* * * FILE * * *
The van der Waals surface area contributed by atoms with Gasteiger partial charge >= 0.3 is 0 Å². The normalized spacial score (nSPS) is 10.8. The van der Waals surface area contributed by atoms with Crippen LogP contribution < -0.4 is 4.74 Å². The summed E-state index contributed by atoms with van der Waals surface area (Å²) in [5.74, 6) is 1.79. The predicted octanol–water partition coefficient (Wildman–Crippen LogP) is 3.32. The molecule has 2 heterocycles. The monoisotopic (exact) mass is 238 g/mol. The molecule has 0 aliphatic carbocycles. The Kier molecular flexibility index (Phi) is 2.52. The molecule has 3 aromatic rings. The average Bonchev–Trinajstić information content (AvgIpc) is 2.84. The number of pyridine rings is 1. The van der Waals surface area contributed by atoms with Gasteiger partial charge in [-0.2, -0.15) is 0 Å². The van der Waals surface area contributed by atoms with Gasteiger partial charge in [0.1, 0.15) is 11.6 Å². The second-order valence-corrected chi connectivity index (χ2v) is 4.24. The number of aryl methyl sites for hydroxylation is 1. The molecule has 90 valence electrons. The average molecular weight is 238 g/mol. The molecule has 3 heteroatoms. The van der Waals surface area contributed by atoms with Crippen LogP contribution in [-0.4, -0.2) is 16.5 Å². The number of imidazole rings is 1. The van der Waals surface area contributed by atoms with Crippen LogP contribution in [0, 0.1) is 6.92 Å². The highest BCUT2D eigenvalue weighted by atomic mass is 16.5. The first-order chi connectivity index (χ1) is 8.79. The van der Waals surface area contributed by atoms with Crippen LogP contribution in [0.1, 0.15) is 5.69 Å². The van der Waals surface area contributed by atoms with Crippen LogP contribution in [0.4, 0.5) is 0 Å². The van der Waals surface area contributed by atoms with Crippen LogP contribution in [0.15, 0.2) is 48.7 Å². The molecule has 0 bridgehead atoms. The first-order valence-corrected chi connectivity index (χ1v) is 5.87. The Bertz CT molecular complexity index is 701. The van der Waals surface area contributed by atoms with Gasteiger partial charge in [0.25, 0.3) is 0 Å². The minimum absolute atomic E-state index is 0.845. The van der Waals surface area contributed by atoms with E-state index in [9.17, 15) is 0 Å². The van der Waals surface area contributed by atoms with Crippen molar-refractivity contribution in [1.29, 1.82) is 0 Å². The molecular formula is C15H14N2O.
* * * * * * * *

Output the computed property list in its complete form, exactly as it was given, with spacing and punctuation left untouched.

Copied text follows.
The van der Waals surface area contributed by atoms with Gasteiger partial charge >= 0.3 is 0 Å². The normalized spacial score (nSPS) is 10.8. The van der Waals surface area contributed by atoms with Crippen LogP contribution < -0.4 is 4.74 Å². The summed E-state index contributed by atoms with van der Waals surface area (Å²) in [5.74, 6) is 1.79. The predicted octanol–water partition coefficient (Wildman–Crippen LogP) is 3.32. The molecule has 2 heterocycles. The monoisotopic (exact) mass is 238 g/mol. The molecule has 0 aliphatic carbocycles. The Kier molecular flexibility index (Phi) is 2.52. The molecule has 3 aromatic rings. The average Bonchev–Trinajstić information content (AvgIpc) is 2.84. The number of pyridine rings is 1. The van der Waals surface area contributed by atoms with Gasteiger partial charge in [-0.2, -0.15) is 0 Å². The van der Waals surface area contributed by atoms with Gasteiger partial charge in [0.1, 0.15) is 11.6 Å². The second-order valence-corrected chi connectivity index (χ2v) is 4.24. The number of aryl methyl sites for hydroxylation is 1. The molecule has 90 valence electrons. The average molecular weight is 238 g/mol. The molecule has 3 heteroatoms. The van der Waals surface area contributed by atoms with Crippen LogP contribution in [-0.4, -0.2) is 16.5 Å². The number of imidazole rings is 1. The van der Waals surface area contributed by atoms with Crippen LogP contribution in [0, 0.1) is 6.92 Å². The highest BCUT2D eigenvalue weighted by atomic mass is 16.5. The first-order chi connectivity index (χ1) is 8.79. The van der Waals surface area contributed by atoms with Crippen LogP contribution in [0.1, 0.15) is 5.69 Å². The van der Waals surface area contributed by atoms with Crippen LogP contribution in [0.4, 0.5) is 0 Å². The van der Waals surface area contributed by atoms with Crippen LogP contribution in [0.15, 0.2) is 48.7 Å². The molecule has 0 bridgehead atoms. The first-order valence-corrected chi connectivity index (χ1v) is 5.87. The Bertz CT molecular complexity index is 701. The van der Waals surface area contributed by atoms with Gasteiger partial charge in [0.25, 0.3) is 0 Å². The minimum absolute atomic E-state index is 0.845. The van der Waals surface area contributed by atoms with E-state index in [9.17, 15) is 0 Å². The van der Waals surface area contributed by atoms with Crippen molar-refractivity contribution in [1.29, 1.82) is 0 Å². The molecular formula is C15H14N2O.